Deep Vein Thrombosis: Definition

by Joseph Alpert, MD

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    00:01 Advanced vascular medicine: We'll now consider, in greater detail, deep venous thrombosis, with an eye towards the potentially fatal complication of pulmonary embolism. Deep venous thrombosis is exceedingly common, particularly in hospitalized patients, and is a great cause of rehospitalization, morbidity, and as I said, even mortality. So we're going to look at deep venous thrombosis in much more detail compared to previous.

    00:31 First of all, let's review some of the definition. Deep venous thrombosis is a thrombus (a blood clot) within a deep vein—not a superficial vein that you can see on the surface, but a deep vein. It's associated with breaking off of the clot and embolizing of the clot into the lung. And blockage of the main artery of the lung or one if its branches by an embolus may cause severe symptoms, may cause decrease in blood pressure, and can even be fatal.

    01:04 DVT and pulmonary embolism are often lumped together using the term venous thromboembolism, and you can see in that term, we're including both the clot in the vein and the embolism to the lung. The obstruction in the vein is caused by the thrombus that breaks free and is carried away with the blood flow up to the lung.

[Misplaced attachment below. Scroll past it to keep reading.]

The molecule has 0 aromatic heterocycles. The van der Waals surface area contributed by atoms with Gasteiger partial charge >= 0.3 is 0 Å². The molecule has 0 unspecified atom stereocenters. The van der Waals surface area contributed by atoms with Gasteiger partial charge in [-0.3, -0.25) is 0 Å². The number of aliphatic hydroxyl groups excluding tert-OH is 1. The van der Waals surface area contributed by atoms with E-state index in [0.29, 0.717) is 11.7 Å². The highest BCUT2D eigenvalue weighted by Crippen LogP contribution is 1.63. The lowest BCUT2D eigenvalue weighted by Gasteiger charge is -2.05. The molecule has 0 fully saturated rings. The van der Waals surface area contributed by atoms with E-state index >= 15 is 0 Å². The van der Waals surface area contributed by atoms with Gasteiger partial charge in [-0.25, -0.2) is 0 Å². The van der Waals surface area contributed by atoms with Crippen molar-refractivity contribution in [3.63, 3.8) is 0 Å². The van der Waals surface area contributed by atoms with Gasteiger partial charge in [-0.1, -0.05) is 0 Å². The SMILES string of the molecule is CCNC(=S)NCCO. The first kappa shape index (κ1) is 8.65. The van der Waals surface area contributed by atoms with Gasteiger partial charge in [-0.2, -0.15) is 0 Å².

01:29 Now, one of the great problems in clinical medicine is that most DVT and pulmonary embolism is silent. You can see here in this pyramid, which you've seen before, that the overwhelming majority of patients with DVT and pulmonary embolism have no symptoms. So that's one of the reasons why it's important to be looking for it with nonivasive tests that we'll mention later (for example, ultrasound). A small percentage of patients, the DVT and pulmonary embolism become symptomatic, and fortunately, a very small number but somewhere around 6% of patients with pulmonary embolism die from the pulmonary embolism. It's often in the setting of severe illnesses of another type, such as cancer and heart failure and so forth, where the final blow that kills the patient is a fatal pulmonary embolus.

    About the Lecture

    The lecture Deep Vein Thrombosis: Definition by Joseph Alpert, MD is from the course Venous Diseases.

    Included Quiz Questions

    1. Non-invasive tests, such as ultrasounds, are helpful in making the diagnosis.
    2. DVTs are usually easy to diagnose because of their severe symptom profile.
    3. DVTs may occur only in the deep veins of the legs.
    4. “Varicose vein” is another term to describe a DVT.
    5. Most DVT/PE thromboembolisms are fatal.

    Author of lecture Deep Vein Thrombosis: Definition

     Joseph Alpert, MD

    Joseph Alpert, MD

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